The purple ads

In order to appeal to the targeted consumer, you want to speak their language, use their key words, make jokes that they can relate to. However, this can also take a wrong turn: you cannot just make jokes about gays or being gay, or their lifestyle. That right is reserved for members of that community.

In this ad Pom works with "protection" as the key word, which in gay circles would relate to condoms. One empty wrapper is visible, but the stage is taken by the healthy antioxidants of Pom.

Wrong, or on target?

Using "Pride" and "proud", both recurring themes in the lives of LGBT, this pet food presents itself as gay friendly.

Research has found that LGBT have pets more often than heteros - and also spend more on them. Perhaps a substitute for children?

San Francisco is well known for being LGBT friendly. In this ad for a new apartment building, the real estate agent takes two steps: not just aiming for lesbian tenants, but picturing a couple with a child. An interesting specification of the target group.

In the second ad they broaden their horizon to a number of different "modern families.

Both Jaguar (Ford Motor Company) and Subaru show their LGBT affiliation.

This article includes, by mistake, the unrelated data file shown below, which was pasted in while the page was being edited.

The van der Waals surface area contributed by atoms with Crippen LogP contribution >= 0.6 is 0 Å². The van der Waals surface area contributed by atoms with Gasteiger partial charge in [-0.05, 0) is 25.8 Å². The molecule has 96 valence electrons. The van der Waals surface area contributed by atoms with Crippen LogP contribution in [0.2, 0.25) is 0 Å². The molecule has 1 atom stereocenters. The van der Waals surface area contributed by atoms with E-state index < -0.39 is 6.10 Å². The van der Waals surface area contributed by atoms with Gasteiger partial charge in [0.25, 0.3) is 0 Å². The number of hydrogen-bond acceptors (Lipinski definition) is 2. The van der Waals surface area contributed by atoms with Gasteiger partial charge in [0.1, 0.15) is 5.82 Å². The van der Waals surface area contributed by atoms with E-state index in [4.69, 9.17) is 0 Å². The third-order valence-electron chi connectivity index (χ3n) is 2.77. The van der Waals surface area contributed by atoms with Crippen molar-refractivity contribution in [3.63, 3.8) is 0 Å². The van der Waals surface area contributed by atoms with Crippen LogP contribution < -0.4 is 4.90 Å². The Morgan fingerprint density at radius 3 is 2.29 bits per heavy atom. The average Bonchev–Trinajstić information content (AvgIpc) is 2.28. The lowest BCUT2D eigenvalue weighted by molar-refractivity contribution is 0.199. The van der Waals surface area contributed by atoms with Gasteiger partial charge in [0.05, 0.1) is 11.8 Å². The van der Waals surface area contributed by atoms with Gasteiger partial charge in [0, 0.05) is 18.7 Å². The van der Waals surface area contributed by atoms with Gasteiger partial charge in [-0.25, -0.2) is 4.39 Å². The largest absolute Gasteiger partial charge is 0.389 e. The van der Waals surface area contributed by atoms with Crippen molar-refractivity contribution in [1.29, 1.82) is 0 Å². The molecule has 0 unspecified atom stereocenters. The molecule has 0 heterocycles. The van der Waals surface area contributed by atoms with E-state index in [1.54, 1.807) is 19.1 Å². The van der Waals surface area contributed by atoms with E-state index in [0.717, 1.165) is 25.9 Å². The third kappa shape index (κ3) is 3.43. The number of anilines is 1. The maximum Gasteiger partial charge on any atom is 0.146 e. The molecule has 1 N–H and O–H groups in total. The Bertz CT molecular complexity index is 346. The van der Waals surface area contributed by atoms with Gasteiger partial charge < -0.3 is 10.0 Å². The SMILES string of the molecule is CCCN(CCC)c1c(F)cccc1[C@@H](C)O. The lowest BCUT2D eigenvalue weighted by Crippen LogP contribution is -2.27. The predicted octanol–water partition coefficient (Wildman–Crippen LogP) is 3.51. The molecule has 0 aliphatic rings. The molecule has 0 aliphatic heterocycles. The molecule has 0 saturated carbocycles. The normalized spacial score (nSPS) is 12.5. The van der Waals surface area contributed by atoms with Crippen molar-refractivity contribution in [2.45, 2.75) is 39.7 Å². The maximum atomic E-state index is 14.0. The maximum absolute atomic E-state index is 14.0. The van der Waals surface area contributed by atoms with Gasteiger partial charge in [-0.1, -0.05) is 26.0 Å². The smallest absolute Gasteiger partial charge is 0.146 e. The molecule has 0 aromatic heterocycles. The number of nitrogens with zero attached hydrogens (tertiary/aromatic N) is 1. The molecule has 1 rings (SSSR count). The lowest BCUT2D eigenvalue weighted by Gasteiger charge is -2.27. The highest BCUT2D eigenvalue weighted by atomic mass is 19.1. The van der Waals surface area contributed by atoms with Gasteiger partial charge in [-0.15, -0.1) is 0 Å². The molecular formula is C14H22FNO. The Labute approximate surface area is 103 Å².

Subaru has a longstanding friendship with especially lesbians, where Martina Navratilova helped launch the brand in this segment.

Click on the pictures for a larger version

In the days that mobile phones were not yet in fashion Australian telco Telstra joked about "being in the closet" - or rather being out (of the closet). The joke is a bit lost, as it confusingly mixes the messages of being "out" as gay with being out of your home. A nice try, but maybe a bit too clever?

A wordplay on the prejudice that being gay would be a "lifestyle choice". Outpost implicitly states that it isn't, but that choosing a Mac or Windows PC is. Clever. There are some more jokes in there, like "We Service You" - double entendres that succeed in getting the reader's attention.

Two lubricants fighting for attention. The product is not exclusively meant for gays, but I guess it is used relatively more by gays than by straights, so KY and Elbow Grease are both trying to get gay customers.

KY choses for a velvety look in the first ad and goes a little bit more naught in the second, simulating sounds of pleasure.

The Elbow Grease ads are not purple, but I wanted to make a comparison with KY. One ad is quite innocent, making jokes about chosing an outfit, but the second one does not use any subtlety.

Acuvue plays at the active life-style of gays, suggesting they are all go-go boys in a way. But wherever they GO, they can take Acuvue.

Marketing the Rainbow

The purple ads